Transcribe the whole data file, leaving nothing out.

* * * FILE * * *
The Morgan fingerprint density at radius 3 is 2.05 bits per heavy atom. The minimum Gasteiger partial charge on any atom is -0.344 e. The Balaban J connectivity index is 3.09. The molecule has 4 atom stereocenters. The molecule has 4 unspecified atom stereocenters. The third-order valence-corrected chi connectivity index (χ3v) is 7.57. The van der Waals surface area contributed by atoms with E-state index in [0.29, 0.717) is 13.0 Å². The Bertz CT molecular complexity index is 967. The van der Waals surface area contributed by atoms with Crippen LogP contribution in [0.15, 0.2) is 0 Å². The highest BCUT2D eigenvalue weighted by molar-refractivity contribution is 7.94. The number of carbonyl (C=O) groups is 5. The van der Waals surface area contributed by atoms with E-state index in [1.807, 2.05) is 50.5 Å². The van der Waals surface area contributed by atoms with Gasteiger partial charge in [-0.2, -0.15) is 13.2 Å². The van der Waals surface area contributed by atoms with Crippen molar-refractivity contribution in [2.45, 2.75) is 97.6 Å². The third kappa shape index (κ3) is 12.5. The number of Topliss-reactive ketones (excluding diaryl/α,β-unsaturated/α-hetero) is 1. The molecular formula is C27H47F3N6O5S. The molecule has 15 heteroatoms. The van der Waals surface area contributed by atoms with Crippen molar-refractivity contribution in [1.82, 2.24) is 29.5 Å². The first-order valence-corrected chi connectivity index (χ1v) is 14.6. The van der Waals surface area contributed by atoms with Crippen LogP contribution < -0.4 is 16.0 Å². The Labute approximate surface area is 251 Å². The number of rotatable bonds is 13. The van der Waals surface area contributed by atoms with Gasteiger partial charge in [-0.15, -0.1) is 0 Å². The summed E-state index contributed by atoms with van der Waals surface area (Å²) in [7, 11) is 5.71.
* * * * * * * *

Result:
The Morgan fingerprint density at radius 3 is 2.05 bits per heavy atom. The minimum Gasteiger partial charge on any atom is -0.344 e. The Balaban J connectivity index is 3.09. The molecule has 4 atom stereocenters. The molecule has 4 unspecified atom stereocenters. The third-order valence-corrected chi connectivity index (χ3v) is 7.57. The van der Waals surface area contributed by atoms with E-state index in [0.29, 0.717) is 13.0 Å². The Bertz CT molecular complexity index is 967. The van der Waals surface area contributed by atoms with Crippen LogP contribution in [0.15, 0.2) is 0 Å². The highest BCUT2D eigenvalue weighted by molar-refractivity contribution is 7.94. The number of carbonyl (C=O) groups is 5. The van der Waals surface area contributed by atoms with E-state index in [1.807, 2.05) is 50.5 Å². The van der Waals surface area contributed by atoms with Gasteiger partial charge in [-0.2, -0.15) is 13.2 Å². The van der Waals surface area contributed by atoms with Crippen molar-refractivity contribution in [2.45, 2.75) is 97.6 Å². The third kappa shape index (κ3) is 12.5. The number of Topliss-reactive ketones (excluding diaryl/α,β-unsaturated/α-hetero) is 1. The molecular formula is C27H47F3N6O5S. The molecule has 15 heteroatoms. The van der Waals surface area contributed by atoms with Crippen molar-refractivity contribution in [1.82, 2.24) is 29.5 Å². The first-order valence-corrected chi connectivity index (χ1v) is 14.6. The van der Waals surface area contributed by atoms with Crippen LogP contribution < -0.4 is 16.0 Å². The Labute approximate surface area is 251 Å². The number of rotatable bonds is 13. The van der Waals surface area contributed by atoms with Gasteiger partial charge in [-0.15, -0.1) is 0 Å². The summed E-state index contributed by atoms with van der Waals surface area (Å²) in [7, 11) is 5.71.